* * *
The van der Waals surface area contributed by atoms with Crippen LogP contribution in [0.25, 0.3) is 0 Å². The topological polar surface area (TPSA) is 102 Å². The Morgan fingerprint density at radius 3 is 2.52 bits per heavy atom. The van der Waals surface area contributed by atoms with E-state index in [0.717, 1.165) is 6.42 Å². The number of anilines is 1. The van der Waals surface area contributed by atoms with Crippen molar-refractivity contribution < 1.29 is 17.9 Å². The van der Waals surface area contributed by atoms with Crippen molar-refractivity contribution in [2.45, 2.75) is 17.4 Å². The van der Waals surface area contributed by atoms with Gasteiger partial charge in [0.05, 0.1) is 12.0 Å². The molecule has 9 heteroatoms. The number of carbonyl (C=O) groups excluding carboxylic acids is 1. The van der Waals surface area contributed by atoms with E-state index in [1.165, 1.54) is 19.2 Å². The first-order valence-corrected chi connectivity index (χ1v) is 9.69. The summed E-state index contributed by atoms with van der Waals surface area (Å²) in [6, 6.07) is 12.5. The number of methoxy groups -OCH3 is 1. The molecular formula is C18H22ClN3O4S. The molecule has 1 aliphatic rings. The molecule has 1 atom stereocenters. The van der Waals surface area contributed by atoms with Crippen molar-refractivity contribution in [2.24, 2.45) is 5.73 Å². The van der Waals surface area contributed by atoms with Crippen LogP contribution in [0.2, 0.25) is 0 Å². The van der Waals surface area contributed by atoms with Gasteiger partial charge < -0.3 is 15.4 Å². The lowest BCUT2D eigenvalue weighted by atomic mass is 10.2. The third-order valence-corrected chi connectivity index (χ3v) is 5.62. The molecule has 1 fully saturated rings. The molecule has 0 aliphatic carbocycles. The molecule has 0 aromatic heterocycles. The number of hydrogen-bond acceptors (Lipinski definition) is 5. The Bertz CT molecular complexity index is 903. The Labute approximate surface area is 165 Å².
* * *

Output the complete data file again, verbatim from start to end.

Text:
The van der Waals surface area contributed by atoms with Crippen LogP contribution in [0.25, 0.3) is 0 Å². The topological polar surface area (TPSA) is 102 Å². The Morgan fingerprint density at radius 3 is 2.52 bits per heavy atom. The van der Waals surface area contributed by atoms with E-state index in [0.717, 1.165) is 6.42 Å². The number of anilines is 1. The van der Waals surface area contributed by atoms with Crippen molar-refractivity contribution < 1.29 is 17.9 Å². The van der Waals surface area contributed by atoms with Crippen molar-refractivity contribution in [2.45, 2.75) is 17.4 Å². The van der Waals surface area contributed by atoms with Gasteiger partial charge in [0.05, 0.1) is 12.0 Å². The molecule has 9 heteroatoms. The number of carbonyl (C=O) groups excluding carboxylic acids is 1. The van der Waals surface area contributed by atoms with E-state index in [1.165, 1.54) is 19.2 Å². The first-order valence-corrected chi connectivity index (χ1v) is 9.69. The summed E-state index contributed by atoms with van der Waals surface area (Å²) in [6, 6.07) is 12.5. The number of methoxy groups -OCH3 is 1. The molecular formula is C18H22ClN3O4S. The molecule has 1 aliphatic rings. The molecule has 1 atom stereocenters. The van der Waals surface area contributed by atoms with Crippen molar-refractivity contribution in [2.24, 2.45) is 5.73 Å². The van der Waals surface area contributed by atoms with Crippen LogP contribution in [0.2, 0.25) is 0 Å². The van der Waals surface area contributed by atoms with Gasteiger partial charge < -0.3 is 15.4 Å². The lowest BCUT2D eigenvalue weighted by atomic mass is 10.2. The third-order valence-corrected chi connectivity index (χ3v) is 5.62. The molecule has 1 fully saturated rings. The molecule has 0 aliphatic carbocycles. The molecule has 0 aromatic heterocycles. The number of hydrogen-bond acceptors (Lipinski definition) is 5. The Bertz CT molecular complexity index is 903. The Labute approximate surface area is 165 Å².